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Stakeholder Engagement

Sustainable companies recognize salient stakeholder groups, their key issues, and their potential for helping or harming the business. A widely accepted and popular definition of a stakeholder is that "any group or individual who can affect or is affected by the achievement of the organization's objectives."46 Stakeholders exhibit at least one of these characteristics: (1) the potential to be positively or negatively affected by organizational activities and/or is concerned about the organization's impact on his or her or others' well-being, (2) can withdraw or grant resources needed for organizational activities, or (3) is valued by the organizational culture.47 Industry leaders develop expertise in stakeholder engagement and are able to address their concerns and interests. Key questions companies may ask include the following:

Stakeholder Engagement

• In my organization do units engage with external stakeholders (e.g., suppliers, customers, local communities) in order to carry out their projects?

• Does the company have an assessment tool to evaluate social and environmental performance of its key suppliers?

• Does the company educate and/or assist its suppliers in meeting environmental/sustainability goals?

• Does the company measure its customers' demands for environmentally and socially responsible products (and/or services)?

Stakeholder engagement includes processes for information gathering about the interests and expectations of stakeholders, information giving to share activities and performance, and dialogue and consultation. Nearly half of the respondents indicated that they engaged stakeholders by communicating with them. Tactics varied from engaging in formal dialogue or surveys to informal engagement (staying in touch with customers, discussing sustainable issues during other communiques, etc.). Although a company benefits from such communication processes, a collaborative effort with stakeholder groups provides greater opportunities "to become better aligned with their stakeholders and better positioned to become sustainable enterprises."48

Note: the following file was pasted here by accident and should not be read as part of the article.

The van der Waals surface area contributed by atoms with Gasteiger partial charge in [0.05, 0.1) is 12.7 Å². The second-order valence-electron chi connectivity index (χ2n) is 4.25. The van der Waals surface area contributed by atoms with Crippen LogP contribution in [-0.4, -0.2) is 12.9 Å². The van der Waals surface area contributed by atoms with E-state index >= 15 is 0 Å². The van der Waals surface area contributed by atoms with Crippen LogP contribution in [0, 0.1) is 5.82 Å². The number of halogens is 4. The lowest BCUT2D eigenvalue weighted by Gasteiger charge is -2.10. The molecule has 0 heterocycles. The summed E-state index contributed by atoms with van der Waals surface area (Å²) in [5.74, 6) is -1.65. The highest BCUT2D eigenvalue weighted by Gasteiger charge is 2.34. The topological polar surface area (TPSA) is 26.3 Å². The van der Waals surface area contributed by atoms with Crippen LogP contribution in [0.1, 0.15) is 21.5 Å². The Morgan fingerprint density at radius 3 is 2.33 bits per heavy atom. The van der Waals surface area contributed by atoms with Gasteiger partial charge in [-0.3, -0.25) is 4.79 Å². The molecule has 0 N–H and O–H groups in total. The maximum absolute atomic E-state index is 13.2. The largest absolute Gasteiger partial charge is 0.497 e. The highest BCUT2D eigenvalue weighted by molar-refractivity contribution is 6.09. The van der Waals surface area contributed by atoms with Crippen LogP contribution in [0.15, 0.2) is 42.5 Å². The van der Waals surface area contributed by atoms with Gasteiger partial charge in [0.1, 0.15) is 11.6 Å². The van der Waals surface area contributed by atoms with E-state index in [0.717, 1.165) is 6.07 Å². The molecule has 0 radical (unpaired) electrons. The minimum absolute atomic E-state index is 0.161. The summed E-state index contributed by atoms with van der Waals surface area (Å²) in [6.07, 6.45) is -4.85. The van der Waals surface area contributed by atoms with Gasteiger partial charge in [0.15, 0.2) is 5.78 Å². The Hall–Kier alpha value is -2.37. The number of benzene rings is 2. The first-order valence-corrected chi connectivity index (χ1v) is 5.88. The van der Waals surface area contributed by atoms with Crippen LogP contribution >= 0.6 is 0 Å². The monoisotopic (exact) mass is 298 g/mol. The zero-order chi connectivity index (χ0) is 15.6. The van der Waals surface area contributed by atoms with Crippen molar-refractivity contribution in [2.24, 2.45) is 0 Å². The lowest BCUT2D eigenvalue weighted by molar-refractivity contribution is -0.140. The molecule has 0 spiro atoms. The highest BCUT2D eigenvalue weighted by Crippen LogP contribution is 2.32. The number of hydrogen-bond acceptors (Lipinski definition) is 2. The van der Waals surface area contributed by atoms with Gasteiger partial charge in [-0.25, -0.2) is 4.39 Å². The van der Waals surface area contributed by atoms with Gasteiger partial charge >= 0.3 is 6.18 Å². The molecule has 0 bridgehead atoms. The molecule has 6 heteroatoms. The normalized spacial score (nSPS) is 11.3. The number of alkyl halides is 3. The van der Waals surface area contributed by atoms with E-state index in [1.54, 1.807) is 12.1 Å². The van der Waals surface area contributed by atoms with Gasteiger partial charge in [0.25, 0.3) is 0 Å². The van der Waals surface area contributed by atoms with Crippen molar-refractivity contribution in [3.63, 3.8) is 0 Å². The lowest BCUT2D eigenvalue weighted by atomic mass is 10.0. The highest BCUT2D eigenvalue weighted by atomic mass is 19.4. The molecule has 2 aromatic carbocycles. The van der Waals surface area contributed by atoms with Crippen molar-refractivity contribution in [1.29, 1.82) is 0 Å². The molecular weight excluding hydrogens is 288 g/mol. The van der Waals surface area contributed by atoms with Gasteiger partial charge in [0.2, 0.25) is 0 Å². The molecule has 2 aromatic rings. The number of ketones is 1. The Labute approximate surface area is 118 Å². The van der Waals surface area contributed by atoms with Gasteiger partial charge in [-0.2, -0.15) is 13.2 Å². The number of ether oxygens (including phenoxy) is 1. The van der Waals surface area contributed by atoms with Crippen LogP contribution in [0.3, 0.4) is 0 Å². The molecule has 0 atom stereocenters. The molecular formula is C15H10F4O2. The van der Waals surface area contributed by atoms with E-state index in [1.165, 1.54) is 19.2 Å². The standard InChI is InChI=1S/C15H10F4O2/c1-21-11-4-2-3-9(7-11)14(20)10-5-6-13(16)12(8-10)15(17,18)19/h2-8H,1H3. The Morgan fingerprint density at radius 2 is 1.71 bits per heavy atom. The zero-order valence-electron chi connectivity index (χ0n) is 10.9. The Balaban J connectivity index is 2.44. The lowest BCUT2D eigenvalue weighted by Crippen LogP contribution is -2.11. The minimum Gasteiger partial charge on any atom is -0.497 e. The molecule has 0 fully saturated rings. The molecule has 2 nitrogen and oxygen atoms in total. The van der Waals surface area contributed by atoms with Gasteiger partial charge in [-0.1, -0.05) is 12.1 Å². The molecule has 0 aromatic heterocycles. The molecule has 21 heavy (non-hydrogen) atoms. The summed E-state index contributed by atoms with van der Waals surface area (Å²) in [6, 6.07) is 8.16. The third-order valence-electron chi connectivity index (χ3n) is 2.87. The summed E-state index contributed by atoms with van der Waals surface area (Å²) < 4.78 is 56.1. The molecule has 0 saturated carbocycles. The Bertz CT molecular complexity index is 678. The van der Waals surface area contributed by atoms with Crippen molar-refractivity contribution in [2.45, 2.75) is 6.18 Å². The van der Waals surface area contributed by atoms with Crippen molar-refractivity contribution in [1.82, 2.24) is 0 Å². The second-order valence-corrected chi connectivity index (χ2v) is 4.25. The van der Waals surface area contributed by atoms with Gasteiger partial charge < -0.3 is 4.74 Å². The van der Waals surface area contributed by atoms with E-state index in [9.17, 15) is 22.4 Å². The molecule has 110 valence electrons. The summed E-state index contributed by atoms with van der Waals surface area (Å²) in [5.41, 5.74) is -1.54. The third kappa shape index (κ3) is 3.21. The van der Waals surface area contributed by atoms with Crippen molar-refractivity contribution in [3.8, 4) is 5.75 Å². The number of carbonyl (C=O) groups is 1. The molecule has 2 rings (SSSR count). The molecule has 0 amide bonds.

Industries vary in the degree of engagement with specific stakeholder groups—especially customers, regulatory agencies, and suppliers. Manufacturers tend to have a greater focus on suppliers than nonmanufacturers. Although consumers and employees receive the largest attention overall, services and retail are most attentive to these two groups. Highly regulated industries, such as utilities (e.g., energy and air travel) and industrial manufacturing, have the greatest focus on regulatory groups. One interesting story from the interviews relates to a multinational corporation working with a regulatory agency. Prior to starting business in Costa Rica, the company discovered deficient chemical and environmental regulations. Rather than take advantage of a lack of regulatory oversight, the company immediately collaborated with the government to design and pass environmental legislation modeled by the most stringent U.S. guidelines.

Suppliers are important stakeholders for a firm, yet many companies do not consider the supply chain in social and environmental programs. Social issues relating to suppliers relate to diversity, the environment, and labor concerns. The complexity of the global supply chain suggests a greater likelihood of accepting responsibility for the actions of their suppliers. Firms with a larger percentage of their sales or supply from outside of the United States should pay particular attention to address employee concerns. A need to focus on employees is a reflection of the various legal and regulatory issues with labor in international markets, as well as the difficulty in managing and controlling supplier labor practices. Industry leaders in sustainability select and evaluate suppliers based on their social and environmental performance, helping competent vendors become socially responsive, and helping socially responsive vendors to become competent. Inclusion of social and environmental issues in vendor selection has far-reaching effects in an industry. Of the companies interviewed, more than a quarter of respondents require their suppliers to meet government regulations, industry standards, or voluntarily codes for sustainability. Other respondents implement social and environmental programs to continue to supply a major customer.

Understanding customer demand for products that have a positive social and/or environmental impact is critical for a strategic sustainability strategy. Consumer expectations regarding health and safety, marketing and advertising, and product performance influence buying habits. Industry leaders seek customer input for developing solutions that address social or environmental issues. For example, at Ecolab they survey field sales staff to understand their customers' operations, collect quantitative and qualitative research on customer satisfaction and perceptions, and encourage customers to meet with management to build mutually beneficial relationships.49

 
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